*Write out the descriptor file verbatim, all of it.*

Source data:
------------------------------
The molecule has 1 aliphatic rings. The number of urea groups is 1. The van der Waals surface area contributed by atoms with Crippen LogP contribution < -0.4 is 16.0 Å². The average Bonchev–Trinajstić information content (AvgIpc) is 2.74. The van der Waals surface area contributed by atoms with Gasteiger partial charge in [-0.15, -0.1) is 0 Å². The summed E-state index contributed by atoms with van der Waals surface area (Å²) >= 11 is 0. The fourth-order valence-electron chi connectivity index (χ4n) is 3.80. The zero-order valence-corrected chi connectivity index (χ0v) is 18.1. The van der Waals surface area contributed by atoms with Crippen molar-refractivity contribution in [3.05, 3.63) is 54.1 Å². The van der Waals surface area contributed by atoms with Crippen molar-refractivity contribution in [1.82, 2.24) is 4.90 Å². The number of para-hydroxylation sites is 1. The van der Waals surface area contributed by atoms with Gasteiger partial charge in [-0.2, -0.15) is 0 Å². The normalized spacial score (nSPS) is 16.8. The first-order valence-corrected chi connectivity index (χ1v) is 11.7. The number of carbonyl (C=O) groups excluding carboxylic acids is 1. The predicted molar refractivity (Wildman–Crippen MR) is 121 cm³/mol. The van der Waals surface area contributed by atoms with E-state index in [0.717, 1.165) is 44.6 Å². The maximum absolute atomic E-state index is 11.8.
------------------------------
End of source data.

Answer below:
The molecule has 1 aliphatic rings. The number of urea groups is 1. The van der Waals surface area contributed by atoms with Crippen LogP contribution < -0.4 is 16.0 Å². The average Bonchev–Trinajstić information content (AvgIpc) is 2.74. The van der Waals surface area contributed by atoms with Gasteiger partial charge in [-0.15, -0.1) is 0 Å². The summed E-state index contributed by atoms with van der Waals surface area (Å²) >= 11 is 0. The fourth-order valence-electron chi connectivity index (χ4n) is 3.80. The zero-order valence-corrected chi connectivity index (χ0v) is 18.1. The van der Waals surface area contributed by atoms with Crippen molar-refractivity contribution in [3.05, 3.63) is 54.1 Å². The van der Waals surface area contributed by atoms with Crippen molar-refractivity contribution in [1.82, 2.24) is 4.90 Å². The number of para-hydroxylation sites is 1. The van der Waals surface area contributed by atoms with Gasteiger partial charge in [-0.2, -0.15) is 0 Å². The normalized spacial score (nSPS) is 16.8. The first-order valence-corrected chi connectivity index (χ1v) is 11.7. The number of carbonyl (C=O) groups excluding carboxylic acids is 1. The predicted molar refractivity (Wildman–Crippen MR) is 121 cm³/mol. The van der Waals surface area contributed by atoms with E-state index in [0.717, 1.165) is 44.6 Å². The maximum absolute atomic E-state index is 11.8.